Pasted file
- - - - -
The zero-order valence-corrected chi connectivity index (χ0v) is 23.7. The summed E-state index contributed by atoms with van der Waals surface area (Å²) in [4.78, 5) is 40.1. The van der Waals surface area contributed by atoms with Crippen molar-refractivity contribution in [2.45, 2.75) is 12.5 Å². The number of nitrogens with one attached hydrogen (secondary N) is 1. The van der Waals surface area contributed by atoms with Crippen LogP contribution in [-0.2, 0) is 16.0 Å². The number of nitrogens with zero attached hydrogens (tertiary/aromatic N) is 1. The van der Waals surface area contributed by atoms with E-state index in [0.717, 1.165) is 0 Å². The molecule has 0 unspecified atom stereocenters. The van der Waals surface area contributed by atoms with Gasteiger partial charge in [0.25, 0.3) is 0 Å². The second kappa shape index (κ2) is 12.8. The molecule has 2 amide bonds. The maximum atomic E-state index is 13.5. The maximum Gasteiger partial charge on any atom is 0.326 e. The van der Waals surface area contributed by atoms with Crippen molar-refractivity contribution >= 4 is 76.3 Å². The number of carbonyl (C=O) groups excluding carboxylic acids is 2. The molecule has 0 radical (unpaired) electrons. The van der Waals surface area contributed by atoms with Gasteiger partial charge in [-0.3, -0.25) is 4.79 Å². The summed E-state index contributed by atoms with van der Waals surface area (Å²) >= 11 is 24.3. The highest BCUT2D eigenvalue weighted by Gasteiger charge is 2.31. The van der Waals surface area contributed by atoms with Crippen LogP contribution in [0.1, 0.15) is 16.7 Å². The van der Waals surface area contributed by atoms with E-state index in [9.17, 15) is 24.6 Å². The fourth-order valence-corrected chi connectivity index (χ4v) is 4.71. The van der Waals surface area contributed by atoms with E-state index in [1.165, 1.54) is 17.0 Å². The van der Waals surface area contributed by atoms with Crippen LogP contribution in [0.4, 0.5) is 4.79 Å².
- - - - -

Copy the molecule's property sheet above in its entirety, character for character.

The zero-order valence-corrected chi connectivity index (χ0v) is 23.7. The summed E-state index contributed by atoms with van der Waals surface area (Å²) in [4.78, 5) is 40.1. The van der Waals surface area contributed by atoms with Crippen molar-refractivity contribution in [2.45, 2.75) is 12.5 Å². The number of nitrogens with one attached hydrogen (secondary N) is 1. The van der Waals surface area contributed by atoms with Crippen LogP contribution in [-0.2, 0) is 16.0 Å². The number of nitrogens with zero attached hydrogens (tertiary/aromatic N) is 1. The van der Waals surface area contributed by atoms with E-state index in [0.717, 1.165) is 0 Å². The molecule has 0 unspecified atom stereocenters. The van der Waals surface area contributed by atoms with Gasteiger partial charge in [0.25, 0.3) is 0 Å². The second kappa shape index (κ2) is 12.8. The molecule has 2 amide bonds. The maximum atomic E-state index is 13.5. The maximum Gasteiger partial charge on any atom is 0.326 e. The van der Waals surface area contributed by atoms with Crippen molar-refractivity contribution >= 4 is 76.3 Å². The number of carbonyl (C=O) groups excluding carboxylic acids is 2. The molecule has 0 radical (unpaired) electrons. The van der Waals surface area contributed by atoms with Gasteiger partial charge in [-0.3, -0.25) is 4.79 Å². The summed E-state index contributed by atoms with van der Waals surface area (Å²) >= 11 is 24.3. The highest BCUT2D eigenvalue weighted by Gasteiger charge is 2.31. The van der Waals surface area contributed by atoms with Crippen LogP contribution in [0.1, 0.15) is 16.7 Å². The van der Waals surface area contributed by atoms with E-state index in [9.17, 15) is 24.6 Å². The fourth-order valence-corrected chi connectivity index (χ4v) is 4.71. The van der Waals surface area contributed by atoms with E-state index in [1.165, 1.54) is 17.0 Å². The van der Waals surface area contributed by atoms with Crippen LogP contribution in [0.4, 0.5) is 4.79 Å².